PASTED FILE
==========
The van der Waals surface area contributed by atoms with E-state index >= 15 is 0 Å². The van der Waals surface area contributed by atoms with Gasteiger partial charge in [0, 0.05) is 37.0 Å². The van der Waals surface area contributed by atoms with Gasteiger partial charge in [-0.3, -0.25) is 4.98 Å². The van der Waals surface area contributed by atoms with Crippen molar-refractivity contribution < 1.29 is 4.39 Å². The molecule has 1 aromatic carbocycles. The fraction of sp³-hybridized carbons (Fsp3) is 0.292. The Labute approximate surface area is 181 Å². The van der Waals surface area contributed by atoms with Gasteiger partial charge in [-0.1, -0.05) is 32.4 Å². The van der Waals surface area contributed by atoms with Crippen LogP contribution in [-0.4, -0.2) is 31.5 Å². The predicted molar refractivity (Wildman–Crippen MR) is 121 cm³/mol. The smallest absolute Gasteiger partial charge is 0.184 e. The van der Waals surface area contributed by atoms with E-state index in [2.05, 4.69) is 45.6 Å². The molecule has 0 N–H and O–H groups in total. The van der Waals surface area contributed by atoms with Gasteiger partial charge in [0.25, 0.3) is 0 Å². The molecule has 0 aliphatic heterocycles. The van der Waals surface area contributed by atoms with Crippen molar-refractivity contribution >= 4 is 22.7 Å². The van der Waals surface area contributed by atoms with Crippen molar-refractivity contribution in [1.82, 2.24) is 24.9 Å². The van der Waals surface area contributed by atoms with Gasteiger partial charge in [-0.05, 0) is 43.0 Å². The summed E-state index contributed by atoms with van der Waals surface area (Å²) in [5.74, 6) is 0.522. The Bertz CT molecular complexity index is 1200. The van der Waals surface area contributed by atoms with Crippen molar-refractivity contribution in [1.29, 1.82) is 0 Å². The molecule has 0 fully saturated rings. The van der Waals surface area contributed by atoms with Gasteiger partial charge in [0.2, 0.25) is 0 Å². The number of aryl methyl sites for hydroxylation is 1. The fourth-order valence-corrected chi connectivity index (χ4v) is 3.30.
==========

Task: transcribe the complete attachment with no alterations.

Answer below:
The van der Waals surface area contributed by atoms with E-state index >= 15 is 0 Å². The van der Waals surface area contributed by atoms with Gasteiger partial charge in [0, 0.05) is 37.0 Å². The van der Waals surface area contributed by atoms with Gasteiger partial charge in [-0.3, -0.25) is 4.98 Å². The van der Waals surface area contributed by atoms with Crippen molar-refractivity contribution < 1.29 is 4.39 Å². The molecule has 1 aromatic carbocycles. The fraction of sp³-hybridized carbons (Fsp3) is 0.292. The Labute approximate surface area is 181 Å². The van der Waals surface area contributed by atoms with Gasteiger partial charge in [-0.1, -0.05) is 32.4 Å². The van der Waals surface area contributed by atoms with Crippen LogP contribution in [-0.4, -0.2) is 31.5 Å². The predicted molar refractivity (Wildman–Crippen MR) is 121 cm³/mol. The smallest absolute Gasteiger partial charge is 0.184 e. The van der Waals surface area contributed by atoms with E-state index in [2.05, 4.69) is 45.6 Å². The molecule has 0 N–H and O–H groups in total. The van der Waals surface area contributed by atoms with Gasteiger partial charge in [0.25, 0.3) is 0 Å². The molecule has 0 aliphatic heterocycles. The van der Waals surface area contributed by atoms with Crippen molar-refractivity contribution >= 4 is 22.7 Å². The van der Waals surface area contributed by atoms with Crippen molar-refractivity contribution in [1.82, 2.24) is 24.9 Å². The van der Waals surface area contributed by atoms with Gasteiger partial charge in [-0.05, 0) is 43.0 Å². The summed E-state index contributed by atoms with van der Waals surface area (Å²) in [5.74, 6) is 0.522. The Bertz CT molecular complexity index is 1200. The van der Waals surface area contributed by atoms with Crippen molar-refractivity contribution in [1.29, 1.82) is 0 Å². The molecule has 0 fully saturated rings. The van der Waals surface area contributed by atoms with Gasteiger partial charge in [0.2, 0.25) is 0 Å². The number of aryl methyl sites for hydroxylation is 1. The fourth-order valence-corrected chi connectivity index (χ4v) is 3.30.